Megan McArdle gives one bottom line, referring to Paul Krugman’s somewhat pessimistic column. I would say that China has been massively productive but not so much in producing commodities. That means the demand for commodities has gone up much more rapidly than the supply. You could imagine an alternative universe in which China grew by figuring out ways to produce oil, copper, and rice much more cheaply. Of course that’s not what happened and it is relatively easy to see why not. Following some good policy changes, Chinese growth has been driven by a massive rural to urban migration and yes we are talking about hundreds of millions of people. It’s plastic basketballs that have become cheaper, not the products of farms.
The mere addition of labor inputs to urban areas doesn’t, in the short run, help you produce commodities more cheaply. Think of the Solow model where K and L have gone up lots but the rate of generating new ideas is only slightly higher.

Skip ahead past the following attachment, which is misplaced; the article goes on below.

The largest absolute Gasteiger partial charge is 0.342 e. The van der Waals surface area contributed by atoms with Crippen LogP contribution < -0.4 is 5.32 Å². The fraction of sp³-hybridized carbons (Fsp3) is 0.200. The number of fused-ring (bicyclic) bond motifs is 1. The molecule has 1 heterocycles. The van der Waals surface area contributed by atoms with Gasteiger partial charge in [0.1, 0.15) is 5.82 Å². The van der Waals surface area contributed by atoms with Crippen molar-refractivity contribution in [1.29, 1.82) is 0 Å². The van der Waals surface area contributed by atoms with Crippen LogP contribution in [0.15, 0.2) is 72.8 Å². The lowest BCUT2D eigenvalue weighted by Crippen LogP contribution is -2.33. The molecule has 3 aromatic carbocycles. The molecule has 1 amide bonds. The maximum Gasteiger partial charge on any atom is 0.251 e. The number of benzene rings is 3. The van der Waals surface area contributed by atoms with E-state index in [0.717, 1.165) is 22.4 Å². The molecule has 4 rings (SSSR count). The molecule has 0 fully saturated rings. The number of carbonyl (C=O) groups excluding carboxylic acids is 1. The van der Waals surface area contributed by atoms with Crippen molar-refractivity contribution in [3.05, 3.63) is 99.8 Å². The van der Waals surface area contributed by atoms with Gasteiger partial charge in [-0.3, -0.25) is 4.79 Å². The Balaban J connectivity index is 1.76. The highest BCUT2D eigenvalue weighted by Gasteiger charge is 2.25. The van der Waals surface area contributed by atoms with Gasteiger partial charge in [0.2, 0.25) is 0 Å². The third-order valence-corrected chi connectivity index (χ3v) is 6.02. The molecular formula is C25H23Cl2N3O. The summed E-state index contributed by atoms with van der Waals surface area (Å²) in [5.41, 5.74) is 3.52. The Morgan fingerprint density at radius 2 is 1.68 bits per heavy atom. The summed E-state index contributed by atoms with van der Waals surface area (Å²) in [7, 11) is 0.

When all those new Chinese engineers and scientists are at the peak of their creative powers, this relationship will reverse itself and commodities prices will plunge. But it’s quicker to produce another toy than to bring about a new Green Revolution, so in the meantime commodity prices are very high. I give the current price trend another ten or fifteen years or so to run. Eventually high commodity prices will seem permanent and then the bottom will drop out.
We’ve never had a rapid and successful migration of hundreds of millions before, ever.